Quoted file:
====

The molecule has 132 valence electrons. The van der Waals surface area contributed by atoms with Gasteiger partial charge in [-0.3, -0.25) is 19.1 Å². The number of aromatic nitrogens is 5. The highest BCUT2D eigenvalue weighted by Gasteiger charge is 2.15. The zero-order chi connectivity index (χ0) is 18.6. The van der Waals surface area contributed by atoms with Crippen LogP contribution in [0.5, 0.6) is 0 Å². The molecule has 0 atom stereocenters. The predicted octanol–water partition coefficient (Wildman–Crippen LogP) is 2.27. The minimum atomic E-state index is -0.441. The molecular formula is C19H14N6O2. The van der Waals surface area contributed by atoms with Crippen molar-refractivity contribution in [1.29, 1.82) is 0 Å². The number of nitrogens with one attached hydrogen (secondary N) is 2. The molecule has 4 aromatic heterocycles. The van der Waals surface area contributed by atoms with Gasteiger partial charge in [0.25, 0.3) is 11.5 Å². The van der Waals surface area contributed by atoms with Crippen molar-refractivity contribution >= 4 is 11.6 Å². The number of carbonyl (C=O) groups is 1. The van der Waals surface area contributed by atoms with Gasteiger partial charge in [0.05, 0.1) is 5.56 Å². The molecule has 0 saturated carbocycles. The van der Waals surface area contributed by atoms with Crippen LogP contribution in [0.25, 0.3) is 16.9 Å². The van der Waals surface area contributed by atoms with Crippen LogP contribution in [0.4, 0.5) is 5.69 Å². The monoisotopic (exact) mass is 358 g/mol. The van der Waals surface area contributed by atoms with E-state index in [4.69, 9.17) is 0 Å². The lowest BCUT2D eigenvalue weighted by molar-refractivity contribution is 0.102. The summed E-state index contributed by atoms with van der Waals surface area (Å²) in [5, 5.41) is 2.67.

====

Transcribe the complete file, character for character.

The molecule has 132 valence electrons. The van der Waals surface area contributed by atoms with Gasteiger partial charge in [-0.3, -0.25) is 19.1 Å². The number of aromatic nitrogens is 5. The highest BCUT2D eigenvalue weighted by Gasteiger charge is 2.15. The zero-order chi connectivity index (χ0) is 18.6. The van der Waals surface area contributed by atoms with Crippen LogP contribution in [0.5, 0.6) is 0 Å². The molecule has 0 atom stereocenters. The predicted octanol–water partition coefficient (Wildman–Crippen LogP) is 2.27. The minimum atomic E-state index is -0.441. The molecular formula is C19H14N6O2. The van der Waals surface area contributed by atoms with Crippen molar-refractivity contribution in [1.29, 1.82) is 0 Å². The number of nitrogens with one attached hydrogen (secondary N) is 2. The molecule has 4 aromatic heterocycles. The van der Waals surface area contributed by atoms with Gasteiger partial charge in [0.25, 0.3) is 11.5 Å². The van der Waals surface area contributed by atoms with Crippen molar-refractivity contribution >= 4 is 11.6 Å². The number of carbonyl (C=O) groups is 1. The van der Waals surface area contributed by atoms with Gasteiger partial charge in [0.05, 0.1) is 5.56 Å². The molecule has 0 saturated carbocycles. The van der Waals surface area contributed by atoms with Crippen LogP contribution in [0.25, 0.3) is 16.9 Å². The van der Waals surface area contributed by atoms with Crippen LogP contribution in [0.4, 0.5) is 5.69 Å². The monoisotopic (exact) mass is 358 g/mol. The van der Waals surface area contributed by atoms with E-state index in [4.69, 9.17) is 0 Å². The lowest BCUT2D eigenvalue weighted by molar-refractivity contribution is 0.102. The summed E-state index contributed by atoms with van der Waals surface area (Å²) in [5, 5.41) is 2.67.